# button frame
        frm_2 = tkinter.Frame(frm_1)
        frm_2.pack(padx=4, pady=4)
        # buttons
        btn_1 = tkinter.Button(frm_2, width=8, text=b1)
        btn_1['command'] = self.b1_action
        if not entry: btn_1.focus_set()
        btn_2 = tkinter.Button(frm_2, width=8, text=b2)
        btn_2['command'] = self.b2_action
        # the enter button will trigger the focused button's action
        btn_1.bind('<KeyPress-Return>', func=self.b1_action)
        btn_2.bind('<KeyPress-Return>', func=self.b2_action)
        # roughly center the box on screen
        # for accuracy see: http://stackoverflow.com/a/10018670/1217270
        xp = (root.winfo_screenwidth() // 2) - (root.winfo_width() // 2)
        yp = (root.winfo_screenheight() // 2) - (root.winfo_height() // 2)
        geom = (root.winfo_width(), root.winfo_height(), xp, yp)
        # call self.close_mod when the close button is pressed
        root.protocol("WM_DELETE_WINDOW", self.close_mod)
        # a trick to activate the window (on windows 7)
        # if t is specified: call time_out after t seconds
        if t: root.after(int(t*1000), func=self.time_out)

    def b1_action(self, event=None):
        try: x = self.entry.get()
        except AttributeError:
            self.returning = self.b1_return
            if x:
                self.returning = x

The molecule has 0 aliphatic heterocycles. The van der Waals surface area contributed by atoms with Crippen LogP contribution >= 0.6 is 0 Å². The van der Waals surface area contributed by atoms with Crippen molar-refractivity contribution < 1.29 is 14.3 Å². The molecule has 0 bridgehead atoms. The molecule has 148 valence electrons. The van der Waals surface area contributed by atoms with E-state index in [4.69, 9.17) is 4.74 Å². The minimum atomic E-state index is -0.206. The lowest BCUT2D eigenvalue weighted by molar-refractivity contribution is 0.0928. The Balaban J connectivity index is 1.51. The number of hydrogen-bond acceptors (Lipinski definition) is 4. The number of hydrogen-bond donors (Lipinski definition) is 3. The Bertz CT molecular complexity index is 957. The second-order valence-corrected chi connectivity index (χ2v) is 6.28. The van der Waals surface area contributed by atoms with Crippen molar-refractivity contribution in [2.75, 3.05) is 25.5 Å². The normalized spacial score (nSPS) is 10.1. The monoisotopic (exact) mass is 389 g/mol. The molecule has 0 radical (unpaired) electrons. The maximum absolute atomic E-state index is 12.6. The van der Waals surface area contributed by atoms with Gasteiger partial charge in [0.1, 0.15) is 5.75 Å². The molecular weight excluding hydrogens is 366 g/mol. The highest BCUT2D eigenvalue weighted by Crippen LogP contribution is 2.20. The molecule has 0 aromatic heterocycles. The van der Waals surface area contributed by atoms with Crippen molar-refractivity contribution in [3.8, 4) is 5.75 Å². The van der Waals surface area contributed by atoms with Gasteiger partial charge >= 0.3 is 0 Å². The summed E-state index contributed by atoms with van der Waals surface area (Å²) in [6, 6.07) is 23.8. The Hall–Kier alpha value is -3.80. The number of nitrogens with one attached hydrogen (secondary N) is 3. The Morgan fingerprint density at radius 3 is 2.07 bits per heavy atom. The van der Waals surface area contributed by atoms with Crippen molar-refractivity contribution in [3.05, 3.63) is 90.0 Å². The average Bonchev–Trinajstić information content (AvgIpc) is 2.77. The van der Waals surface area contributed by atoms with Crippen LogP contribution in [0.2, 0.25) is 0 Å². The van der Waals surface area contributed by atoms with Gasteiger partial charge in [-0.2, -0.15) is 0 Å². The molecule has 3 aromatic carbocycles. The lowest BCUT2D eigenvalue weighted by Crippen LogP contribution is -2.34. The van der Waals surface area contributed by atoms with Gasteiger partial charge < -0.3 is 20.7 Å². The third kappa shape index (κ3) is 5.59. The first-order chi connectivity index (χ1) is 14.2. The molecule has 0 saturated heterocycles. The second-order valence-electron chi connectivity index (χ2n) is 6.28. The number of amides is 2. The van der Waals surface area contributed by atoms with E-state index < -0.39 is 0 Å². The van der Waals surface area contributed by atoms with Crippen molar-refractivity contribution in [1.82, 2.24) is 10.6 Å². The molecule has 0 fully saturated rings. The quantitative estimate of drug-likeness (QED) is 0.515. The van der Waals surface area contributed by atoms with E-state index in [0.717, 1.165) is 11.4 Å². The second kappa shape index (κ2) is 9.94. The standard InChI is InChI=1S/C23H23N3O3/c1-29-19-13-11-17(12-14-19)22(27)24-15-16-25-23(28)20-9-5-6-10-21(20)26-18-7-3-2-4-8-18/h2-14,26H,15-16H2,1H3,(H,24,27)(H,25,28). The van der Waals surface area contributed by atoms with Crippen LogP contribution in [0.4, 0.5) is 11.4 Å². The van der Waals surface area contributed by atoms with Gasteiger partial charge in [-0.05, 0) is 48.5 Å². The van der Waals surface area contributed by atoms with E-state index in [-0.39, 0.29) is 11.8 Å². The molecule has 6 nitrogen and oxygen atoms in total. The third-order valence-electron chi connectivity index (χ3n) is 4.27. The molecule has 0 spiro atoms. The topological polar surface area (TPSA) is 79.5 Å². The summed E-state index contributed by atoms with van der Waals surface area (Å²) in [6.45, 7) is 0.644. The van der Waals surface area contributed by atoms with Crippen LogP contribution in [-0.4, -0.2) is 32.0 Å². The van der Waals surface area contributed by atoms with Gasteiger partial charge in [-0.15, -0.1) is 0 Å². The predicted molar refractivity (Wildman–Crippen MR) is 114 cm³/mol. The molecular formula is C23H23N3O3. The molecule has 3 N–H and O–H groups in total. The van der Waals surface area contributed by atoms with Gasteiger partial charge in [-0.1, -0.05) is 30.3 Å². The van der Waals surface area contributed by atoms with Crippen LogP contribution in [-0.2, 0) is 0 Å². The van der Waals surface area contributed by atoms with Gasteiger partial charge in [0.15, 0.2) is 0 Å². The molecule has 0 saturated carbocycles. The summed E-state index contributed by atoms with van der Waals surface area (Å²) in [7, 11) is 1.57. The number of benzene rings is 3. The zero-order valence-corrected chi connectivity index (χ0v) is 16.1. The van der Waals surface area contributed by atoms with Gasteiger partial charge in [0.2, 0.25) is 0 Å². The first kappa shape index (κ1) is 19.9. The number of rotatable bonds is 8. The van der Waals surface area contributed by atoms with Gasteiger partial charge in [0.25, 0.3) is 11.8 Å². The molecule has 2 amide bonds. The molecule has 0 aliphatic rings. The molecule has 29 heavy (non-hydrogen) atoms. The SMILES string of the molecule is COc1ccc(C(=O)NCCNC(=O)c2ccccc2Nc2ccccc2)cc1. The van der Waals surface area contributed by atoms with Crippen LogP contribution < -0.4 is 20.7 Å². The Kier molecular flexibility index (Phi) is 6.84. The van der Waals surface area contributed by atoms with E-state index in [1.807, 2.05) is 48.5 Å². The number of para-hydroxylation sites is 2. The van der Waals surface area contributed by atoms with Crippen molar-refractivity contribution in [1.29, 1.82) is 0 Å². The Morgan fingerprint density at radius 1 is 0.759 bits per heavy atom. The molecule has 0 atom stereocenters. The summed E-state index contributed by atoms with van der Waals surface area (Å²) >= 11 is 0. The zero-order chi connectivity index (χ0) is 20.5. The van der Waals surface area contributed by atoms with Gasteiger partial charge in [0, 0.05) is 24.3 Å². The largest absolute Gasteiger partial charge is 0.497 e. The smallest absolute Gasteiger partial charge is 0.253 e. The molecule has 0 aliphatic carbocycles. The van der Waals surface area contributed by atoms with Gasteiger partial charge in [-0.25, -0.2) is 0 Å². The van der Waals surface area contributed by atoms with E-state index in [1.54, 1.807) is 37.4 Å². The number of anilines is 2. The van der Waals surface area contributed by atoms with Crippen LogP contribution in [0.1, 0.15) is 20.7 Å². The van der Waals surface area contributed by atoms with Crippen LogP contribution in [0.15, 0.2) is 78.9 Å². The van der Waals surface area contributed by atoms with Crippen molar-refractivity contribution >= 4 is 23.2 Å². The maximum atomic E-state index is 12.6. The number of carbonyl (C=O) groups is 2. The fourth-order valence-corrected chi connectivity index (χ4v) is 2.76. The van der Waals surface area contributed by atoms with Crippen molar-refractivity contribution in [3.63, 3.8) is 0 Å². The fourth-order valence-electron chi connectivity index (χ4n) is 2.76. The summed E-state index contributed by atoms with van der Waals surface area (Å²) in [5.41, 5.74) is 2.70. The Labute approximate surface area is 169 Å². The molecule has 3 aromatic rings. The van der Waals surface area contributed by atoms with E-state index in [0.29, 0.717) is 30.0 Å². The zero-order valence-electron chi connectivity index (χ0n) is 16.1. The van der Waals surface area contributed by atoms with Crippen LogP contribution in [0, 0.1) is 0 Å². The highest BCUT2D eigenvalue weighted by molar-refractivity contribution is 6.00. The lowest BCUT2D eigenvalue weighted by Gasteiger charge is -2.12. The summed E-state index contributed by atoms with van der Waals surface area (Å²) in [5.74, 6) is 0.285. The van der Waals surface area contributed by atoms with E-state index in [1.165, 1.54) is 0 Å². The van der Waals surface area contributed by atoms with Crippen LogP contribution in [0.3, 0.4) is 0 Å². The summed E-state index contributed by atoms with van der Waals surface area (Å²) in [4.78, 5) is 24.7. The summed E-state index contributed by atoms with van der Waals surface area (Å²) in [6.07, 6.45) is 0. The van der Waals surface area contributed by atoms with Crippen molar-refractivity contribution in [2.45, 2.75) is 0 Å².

def b2_action(self, event=None):
        self.returning = self.b2_return

    # remove this function and the call to protocol
    # then the close button will act normally
    def close_mod(self):

    def time_out(self):
        try: x = self.entry.get()
        except AttributeError: self.returning = None
        else: self.returning = x
        finally: self.root.quit()

    def to_clip(self, event=None):


def mbox(msg, b1='OK', b2='Cancel', frame=True, t=False, entry=False):
    """Create an instance of MessageBox, and get data back from the user.
    msg = string to be displayed
    b1 = text for left button, or a tuple (<text for button>, <to return on press>)
    b2 = text for right button, or a tuple (<text for button>, <to return on press>)
    frame = include a standard outerframe: True or False
    t = time in seconds (int or float) until the msgbox automatically closes
    entry = include an entry widget that will have its contents returned: True or False
    msgbox = MessageBox(msg, b1, b2, frame, t, entry)
    # the function pauses here until the mainloop is quit
    return msgbox.returning

After mbox creates an instance of MessageBox it starts the mainloop,
which effectively stops the function there until the mainloop is exited via root.quit().
The mbox function can then access msgbox.returning, and return its value.


user = {}
mbox('starting in 1 second...', t=1)
user['name'] = mbox('name?', entry=True)
if user['name']:
    user['sex'] = mbox('male or female?', ('male', 'm'), ('female', 'f'))
    mbox(user, frame=False)
share|improve this answer
That's nice. Thx mate. –  Marcin May 26 at 11:04